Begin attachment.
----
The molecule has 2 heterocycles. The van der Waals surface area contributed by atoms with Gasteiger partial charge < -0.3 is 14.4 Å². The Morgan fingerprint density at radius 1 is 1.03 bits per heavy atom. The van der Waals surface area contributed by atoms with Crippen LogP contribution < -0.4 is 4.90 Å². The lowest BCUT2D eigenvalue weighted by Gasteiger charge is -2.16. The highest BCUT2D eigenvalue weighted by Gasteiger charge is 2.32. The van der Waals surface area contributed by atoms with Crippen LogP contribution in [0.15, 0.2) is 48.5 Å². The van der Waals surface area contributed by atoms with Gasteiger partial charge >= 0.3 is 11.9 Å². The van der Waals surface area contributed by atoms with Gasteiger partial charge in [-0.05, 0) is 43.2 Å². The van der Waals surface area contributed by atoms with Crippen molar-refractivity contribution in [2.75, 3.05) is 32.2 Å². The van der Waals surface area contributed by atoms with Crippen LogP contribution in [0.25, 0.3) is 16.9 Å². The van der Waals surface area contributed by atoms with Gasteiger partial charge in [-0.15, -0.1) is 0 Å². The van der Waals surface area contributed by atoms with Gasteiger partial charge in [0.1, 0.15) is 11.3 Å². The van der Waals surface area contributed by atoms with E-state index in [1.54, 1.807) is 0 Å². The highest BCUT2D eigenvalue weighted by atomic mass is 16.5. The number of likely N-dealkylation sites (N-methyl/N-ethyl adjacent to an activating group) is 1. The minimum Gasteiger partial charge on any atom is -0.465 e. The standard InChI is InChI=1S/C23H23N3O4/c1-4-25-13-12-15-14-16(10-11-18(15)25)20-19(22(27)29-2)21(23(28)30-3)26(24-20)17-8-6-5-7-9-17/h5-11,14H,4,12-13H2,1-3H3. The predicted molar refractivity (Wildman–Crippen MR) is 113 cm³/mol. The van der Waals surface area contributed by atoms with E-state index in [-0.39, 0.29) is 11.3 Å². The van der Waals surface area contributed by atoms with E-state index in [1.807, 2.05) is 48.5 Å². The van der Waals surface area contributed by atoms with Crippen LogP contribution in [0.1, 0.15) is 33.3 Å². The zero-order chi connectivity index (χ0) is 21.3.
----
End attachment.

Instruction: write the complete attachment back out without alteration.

The molecule has 2 heterocycles. The van der Waals surface area contributed by atoms with Gasteiger partial charge < -0.3 is 14.4 Å². The Morgan fingerprint density at radius 1 is 1.03 bits per heavy atom. The van der Waals surface area contributed by atoms with Crippen LogP contribution < -0.4 is 4.90 Å². The lowest BCUT2D eigenvalue weighted by Gasteiger charge is -2.16. The highest BCUT2D eigenvalue weighted by Gasteiger charge is 2.32. The van der Waals surface area contributed by atoms with Crippen LogP contribution in [0.15, 0.2) is 48.5 Å². The van der Waals surface area contributed by atoms with Gasteiger partial charge >= 0.3 is 11.9 Å². The van der Waals surface area contributed by atoms with Gasteiger partial charge in [-0.05, 0) is 43.2 Å². The van der Waals surface area contributed by atoms with Crippen molar-refractivity contribution in [2.75, 3.05) is 32.2 Å². The van der Waals surface area contributed by atoms with Crippen LogP contribution in [0.25, 0.3) is 16.9 Å². The van der Waals surface area contributed by atoms with Gasteiger partial charge in [-0.15, -0.1) is 0 Å². The van der Waals surface area contributed by atoms with Gasteiger partial charge in [0.1, 0.15) is 11.3 Å². The van der Waals surface area contributed by atoms with E-state index in [1.54, 1.807) is 0 Å². The highest BCUT2D eigenvalue weighted by atomic mass is 16.5. The number of likely N-dealkylation sites (N-methyl/N-ethyl adjacent to an activating group) is 1. The minimum Gasteiger partial charge on any atom is -0.465 e. The standard InChI is InChI=1S/C23H23N3O4/c1-4-25-13-12-15-14-16(10-11-18(15)25)20-19(22(27)29-2)21(23(28)30-3)26(24-20)17-8-6-5-7-9-17/h5-11,14H,4,12-13H2,1-3H3. The predicted molar refractivity (Wildman–Crippen MR) is 113 cm³/mol. The van der Waals surface area contributed by atoms with E-state index in [-0.39, 0.29) is 11.3 Å². The van der Waals surface area contributed by atoms with E-state index in [1.807, 2.05) is 48.5 Å². The van der Waals surface area contributed by atoms with Crippen LogP contribution in [0.1, 0.15) is 33.3 Å². The zero-order chi connectivity index (χ0) is 21.3.